: INTRO Hundreds of island recipes are yours to enjoy. All deeply rooted in the island’s geography and culture.The Sicilian diet is a fusion of the original cuisine and that of many influences: Arab, French and Spanish for a few. We will take you through peasant kitchens where the native dishes are designed around the local, seasonal vegetables, live stock and fish. From the noble Sicilian families, the Borboni courts, a more sophisticated cuisine, who kept French cooks called “Monsu”. Sicily has long been involved in the production of sea salt. This mineral rich salt has graced the savory flavors and enhanced the Mediterranean herbs and spices of a cuisine that embraces the earth and sea.
The first Chapter Appetizers and Side Dishes includes recipes that originated as quick, street food served from the local Deli. These dishes are migrating to the table in many restaurants, “Trattorias”. They serve such flavorful snacks as: panelle, parmigiana, and seasoned olives.
Chapter two Sicilian Breads and Pizzas, because they have the luxury, often buy bread from a local baker because he has the best flour, water, oven or the most talent. Bread in Sicily often has a unique flavor or texture suited to a recipe. This Chapter attempts to pass on this passion for the marking and enjoyment of bread.
First courses and soups: first courses are often soup or the traditional pasta. Pastas come in as many shapes and sizes as the people of Sicily. Everyone has their favorite. Other first courses have unexpected flavors like cuscus or savory flan. Meat, eggs, and fish are the topics of the forth and fifth chapters. Proteins, the second course, are most often determined by location: seashore, mountains, or rural village. Chapter six concentrates on the sauces. Mostly tomato based, Sicilians take pride in family and traditional recipes handed down from mother to daughter. Seasonal fruit usually ends a meal. Everyone everywhere enjoys dessert. Chapter seven visits seasonal feasts and religious festivals to find sweets: cheeses, creams and other ingredients in the confections of a proud tradition. Simple but healthy recipes should transport you to be “island in the sun” via the aromas and colors of the food.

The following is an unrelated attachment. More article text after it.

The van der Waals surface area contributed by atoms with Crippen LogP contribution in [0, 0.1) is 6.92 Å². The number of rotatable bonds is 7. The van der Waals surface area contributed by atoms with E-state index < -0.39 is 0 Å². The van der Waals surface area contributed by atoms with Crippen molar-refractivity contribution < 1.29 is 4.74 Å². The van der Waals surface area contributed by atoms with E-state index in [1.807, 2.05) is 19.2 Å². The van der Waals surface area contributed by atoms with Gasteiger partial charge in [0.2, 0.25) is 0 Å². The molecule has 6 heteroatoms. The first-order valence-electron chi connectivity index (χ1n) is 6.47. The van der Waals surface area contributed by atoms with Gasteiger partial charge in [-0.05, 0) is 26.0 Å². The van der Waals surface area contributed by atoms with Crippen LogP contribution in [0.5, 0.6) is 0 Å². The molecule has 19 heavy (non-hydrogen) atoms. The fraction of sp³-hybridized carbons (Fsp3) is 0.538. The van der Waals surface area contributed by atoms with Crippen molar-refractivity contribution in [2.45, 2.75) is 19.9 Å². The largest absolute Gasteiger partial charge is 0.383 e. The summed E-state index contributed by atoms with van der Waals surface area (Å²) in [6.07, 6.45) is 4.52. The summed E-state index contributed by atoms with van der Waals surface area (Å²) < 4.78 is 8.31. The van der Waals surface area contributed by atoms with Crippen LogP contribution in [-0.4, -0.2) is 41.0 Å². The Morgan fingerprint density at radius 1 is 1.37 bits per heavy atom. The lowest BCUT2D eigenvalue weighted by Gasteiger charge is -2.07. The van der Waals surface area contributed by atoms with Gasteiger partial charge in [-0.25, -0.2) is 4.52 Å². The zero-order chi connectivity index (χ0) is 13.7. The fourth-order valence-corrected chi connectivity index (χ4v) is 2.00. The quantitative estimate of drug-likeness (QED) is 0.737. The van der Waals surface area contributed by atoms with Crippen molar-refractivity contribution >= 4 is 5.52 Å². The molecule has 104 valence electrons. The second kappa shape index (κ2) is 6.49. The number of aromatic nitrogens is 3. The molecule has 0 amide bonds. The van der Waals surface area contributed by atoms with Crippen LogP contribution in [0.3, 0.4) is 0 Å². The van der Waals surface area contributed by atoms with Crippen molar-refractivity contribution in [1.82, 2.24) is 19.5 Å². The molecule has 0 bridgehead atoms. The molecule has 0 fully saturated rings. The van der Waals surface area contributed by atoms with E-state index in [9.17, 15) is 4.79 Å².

English version by Cherida Bush Courtesy of coppola editore